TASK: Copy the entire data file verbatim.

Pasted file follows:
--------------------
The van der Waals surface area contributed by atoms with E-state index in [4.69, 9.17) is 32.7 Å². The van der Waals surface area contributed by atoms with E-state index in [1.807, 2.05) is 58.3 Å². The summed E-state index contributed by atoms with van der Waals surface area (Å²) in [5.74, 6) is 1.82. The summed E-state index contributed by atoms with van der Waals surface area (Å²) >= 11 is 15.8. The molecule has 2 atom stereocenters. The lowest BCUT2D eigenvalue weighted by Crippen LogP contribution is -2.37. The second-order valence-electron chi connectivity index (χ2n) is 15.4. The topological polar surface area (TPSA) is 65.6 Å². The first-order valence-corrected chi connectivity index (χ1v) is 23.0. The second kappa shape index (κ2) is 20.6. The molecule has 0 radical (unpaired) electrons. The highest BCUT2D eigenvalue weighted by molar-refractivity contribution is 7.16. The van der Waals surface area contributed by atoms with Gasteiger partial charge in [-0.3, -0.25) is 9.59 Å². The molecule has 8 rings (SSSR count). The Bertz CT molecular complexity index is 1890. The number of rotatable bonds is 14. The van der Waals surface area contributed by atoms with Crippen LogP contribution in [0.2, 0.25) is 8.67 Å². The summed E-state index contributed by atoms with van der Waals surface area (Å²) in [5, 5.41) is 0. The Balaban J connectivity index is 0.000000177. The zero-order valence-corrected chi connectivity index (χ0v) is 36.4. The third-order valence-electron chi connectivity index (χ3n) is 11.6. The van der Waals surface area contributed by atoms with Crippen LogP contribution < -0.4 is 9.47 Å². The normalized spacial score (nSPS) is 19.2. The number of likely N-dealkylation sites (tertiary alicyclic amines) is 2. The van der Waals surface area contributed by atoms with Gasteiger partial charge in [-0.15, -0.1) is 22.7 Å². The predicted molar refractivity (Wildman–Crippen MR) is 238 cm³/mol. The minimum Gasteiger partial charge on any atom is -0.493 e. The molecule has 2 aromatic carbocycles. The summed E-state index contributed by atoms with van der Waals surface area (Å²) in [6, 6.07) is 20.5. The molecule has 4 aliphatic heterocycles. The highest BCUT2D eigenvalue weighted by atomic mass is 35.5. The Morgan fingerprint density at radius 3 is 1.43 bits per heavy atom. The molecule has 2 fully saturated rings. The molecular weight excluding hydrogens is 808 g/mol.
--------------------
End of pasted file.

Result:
The van der Waals surface area contributed by atoms with E-state index in [4.69, 9.17) is 32.7 Å². The van der Waals surface area contributed by atoms with E-state index in [1.807, 2.05) is 58.3 Å². The summed E-state index contributed by atoms with van der Waals surface area (Å²) in [5.74, 6) is 1.82. The summed E-state index contributed by atoms with van der Waals surface area (Å²) >= 11 is 15.8. The molecule has 2 atom stereocenters. The lowest BCUT2D eigenvalue weighted by Crippen LogP contribution is -2.37. The second-order valence-electron chi connectivity index (χ2n) is 15.4. The topological polar surface area (TPSA) is 65.6 Å². The first-order valence-corrected chi connectivity index (χ1v) is 23.0. The second kappa shape index (κ2) is 20.6. The molecule has 0 radical (unpaired) electrons. The highest BCUT2D eigenvalue weighted by molar-refractivity contribution is 7.16. The van der Waals surface area contributed by atoms with Gasteiger partial charge in [-0.3, -0.25) is 9.59 Å². The molecule has 8 rings (SSSR count). The Bertz CT molecular complexity index is 1890. The number of rotatable bonds is 14. The van der Waals surface area contributed by atoms with Crippen LogP contribution in [0.2, 0.25) is 8.67 Å². The summed E-state index contributed by atoms with van der Waals surface area (Å²) in [5, 5.41) is 0. The Balaban J connectivity index is 0.000000177. The zero-order valence-corrected chi connectivity index (χ0v) is 36.4. The third-order valence-electron chi connectivity index (χ3n) is 11.6. The van der Waals surface area contributed by atoms with Crippen LogP contribution < -0.4 is 9.47 Å². The normalized spacial score (nSPS) is 19.2. The number of likely N-dealkylation sites (tertiary alicyclic amines) is 2. The van der Waals surface area contributed by atoms with Gasteiger partial charge in [-0.15, -0.1) is 22.7 Å². The predicted molar refractivity (Wildman–Crippen MR) is 238 cm³/mol. The minimum Gasteiger partial charge on any atom is -0.493 e. The molecule has 2 aromatic carbocycles. The summed E-state index contributed by atoms with van der Waals surface area (Å²) in [6, 6.07) is 20.5. The molecule has 4 aliphatic heterocycles. The highest BCUT2D eigenvalue weighted by atomic mass is 35.5. The Morgan fingerprint density at radius 3 is 1.43 bits per heavy atom. The molecule has 2 fully saturated rings. The molecular weight excluding hydrogens is 808 g/mol.